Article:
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Are Millennials Beginning to Move to the Suburbs?

A generation known for favoring an urban lifestyle is now perhaps following in the footsteps of their (sigh) parents.

By Jim Hoehn on December 6, 2016

millennials suburbs
Courtesy of State Farm under a CC 2.0 license.

The popular image of young hipsters enjoying a latte within walking distance of their downtown residence may be morphing into something they never imagine: a suburban setting more associated with their parents.

In 2015, millennials (defined by the U.S. Census Bureau as those born between 1982 and 2000) jumped past baby boomers as the largest segment of the U.S. population, according to bureau estimates.

Where Are Millennials Moving To?

That puts older millennials smack dab in the middle of their 30s, an age when a significant percentage of them are looking to the proverbial greener pastures of suburbia for a variety of reasons – having children, career gains, school quality and the cost of housing in some dynamic urban areas.

“There is a simple explanation,” said Dr. Dowell Myers, a demography and urban planning professor at the School of Policy, Planning, and Development at the University of Southern California. “Millennials are getting older and when they get older, they want more space. They’re not going to want to stay in a two-bedroom apartment forever.”

Improved Housing Market Prompts Moves

“The thing that’s special about the millennials is they came of age in the Great Recession and everything’s been held back,” Myers said. “Housing construction was really low, so there were very few opportunities to move to, everybody was all bottled up. Young people like to start out in singles neighborhoods to start with, but they do spread out as they couple up, partner up and they move to more family neighborhoods over time.”

“Millennials have been delayed, but the housing market’s a lot better now, housing construction is picking up and everything is starting to flow again, so they’re moving toward their more normal destination,” he said.

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After being stagnant for years, suburbs in general finally are showing slight signs of growth, said William H. Frey, a senior fellow in the Metropolitan Policy Program at the Brookings Institution in Washington, D.C. and an internationally regarded demographer.

“If you look broadly at suburbanization patterns of the population, not by age, although clearly young people move more than old people, when you see the suburban growth rising, you can sort of attribute that to young adults because they tend to be moving more than other people,” said Frey, who also is a research professor at the University of Michigan.

From Renting to Owning

As millennials started to move into the housing market, their choices were limited by employment options and the economy at the time.

“Younger millennials were initially going to where the jobs were,” said Adam DeSanctis, economic issues media manager at the National Association of Realtors. “Those jobs were in places like D.C., New York, Los Angeles and San Francisco, but those places also have a very high cost of living and high home prices.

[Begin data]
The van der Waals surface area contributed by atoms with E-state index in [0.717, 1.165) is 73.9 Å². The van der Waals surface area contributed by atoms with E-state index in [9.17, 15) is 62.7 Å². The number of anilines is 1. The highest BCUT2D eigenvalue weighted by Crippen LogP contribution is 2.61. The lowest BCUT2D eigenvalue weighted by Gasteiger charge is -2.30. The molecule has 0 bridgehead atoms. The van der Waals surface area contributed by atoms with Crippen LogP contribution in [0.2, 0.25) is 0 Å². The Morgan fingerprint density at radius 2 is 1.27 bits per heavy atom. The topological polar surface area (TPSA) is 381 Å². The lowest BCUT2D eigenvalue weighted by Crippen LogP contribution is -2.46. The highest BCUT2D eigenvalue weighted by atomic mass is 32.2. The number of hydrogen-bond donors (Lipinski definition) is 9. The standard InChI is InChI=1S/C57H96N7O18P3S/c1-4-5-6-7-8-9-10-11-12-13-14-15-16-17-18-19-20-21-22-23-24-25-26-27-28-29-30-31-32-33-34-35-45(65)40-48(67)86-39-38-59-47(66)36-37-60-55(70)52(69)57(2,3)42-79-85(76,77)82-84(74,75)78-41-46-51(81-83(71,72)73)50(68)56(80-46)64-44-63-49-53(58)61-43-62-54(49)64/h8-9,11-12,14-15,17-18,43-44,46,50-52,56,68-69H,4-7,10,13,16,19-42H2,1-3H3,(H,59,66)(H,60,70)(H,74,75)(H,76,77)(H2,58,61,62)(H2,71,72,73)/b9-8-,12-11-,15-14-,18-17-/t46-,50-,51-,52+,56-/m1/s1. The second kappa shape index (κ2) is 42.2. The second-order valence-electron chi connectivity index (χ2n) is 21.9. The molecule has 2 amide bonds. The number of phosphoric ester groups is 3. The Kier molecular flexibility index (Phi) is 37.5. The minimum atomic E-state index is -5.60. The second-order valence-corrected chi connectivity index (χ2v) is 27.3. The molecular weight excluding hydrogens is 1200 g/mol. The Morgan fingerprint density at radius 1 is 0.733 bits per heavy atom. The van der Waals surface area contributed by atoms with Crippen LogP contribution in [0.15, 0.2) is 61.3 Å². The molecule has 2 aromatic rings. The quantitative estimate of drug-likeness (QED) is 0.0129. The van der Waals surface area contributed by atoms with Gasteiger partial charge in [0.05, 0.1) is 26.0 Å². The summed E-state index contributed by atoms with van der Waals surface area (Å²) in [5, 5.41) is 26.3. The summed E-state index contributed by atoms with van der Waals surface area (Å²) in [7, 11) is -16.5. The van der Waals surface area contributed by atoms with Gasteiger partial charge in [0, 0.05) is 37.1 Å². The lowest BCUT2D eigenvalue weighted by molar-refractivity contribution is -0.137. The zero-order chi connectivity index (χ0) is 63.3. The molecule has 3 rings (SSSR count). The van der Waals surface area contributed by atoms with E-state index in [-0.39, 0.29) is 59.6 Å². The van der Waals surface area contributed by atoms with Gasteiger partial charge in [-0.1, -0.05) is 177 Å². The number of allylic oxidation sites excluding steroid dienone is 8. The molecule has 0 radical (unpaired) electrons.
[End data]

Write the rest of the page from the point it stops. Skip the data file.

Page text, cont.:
“So what most of  them were doing, and why you would see the home ownership rate among young adults at near historic lows, is that they were renting,” DeSanctis said.

“Maybe they delayed a couple years getting married and some of those lifestyle moments that previous generations were doing earlier,” he said. “A lot more people are graduating from college and that in itself kind of delays the adult cycle a little bit.”

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A study by the National Association of Home Builders released in March 2016 showed that 65 percent of all prospective home buyers prefer a single-family detached home and that the percentages were similar across all age groups – millennials (68 percent), Gen X (72), baby boomers (63) and seniors (55).

In the study, buyers were asked about 19 community features, and 72 percent said a typical suburban neighborhood with only single-family detached homes was the most wanted.

Although home building is on the upswing and new developments often have more of a village feel, millennials are more likely to take advantage of the ripple effect of home sales.

“Most millennials are going to end up living in used housing, hand-me-downs,” Myers said. “The houses that are sold in America today, less than 15 percent are newly built. People move into used housing, by and large.”

Construction Upswing Provides Opportunities

“It’s finally loosening up now. Every house that gets built, every apartment that gets built, probably provides opportunity for three movers to also improve their circumstances because of the vacancy chain that started,” he said. “As the construction goes on the upswing, then it really multiplies opportunities for everybody to adjust where they want to live.”

Myers said there are two primary options for millennials based on affordability factors.

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“You can gentrify a neighborhood that was previously sketchy and try to save money that way, or you can move further out in the suburbs and drive until you qualify if you want to buy a house,” he said. “Those are the two pathways.”

“What most people imagine about millennials is based on a temporary condition,” Myers said. “There’s a lot of millennials. They’re growing everywhere. They’re growing downtown and in the suburbs both, simultaneously. They’re not all going to move to the suburbs, but there’s a greater number going to the suburbs now than before.”

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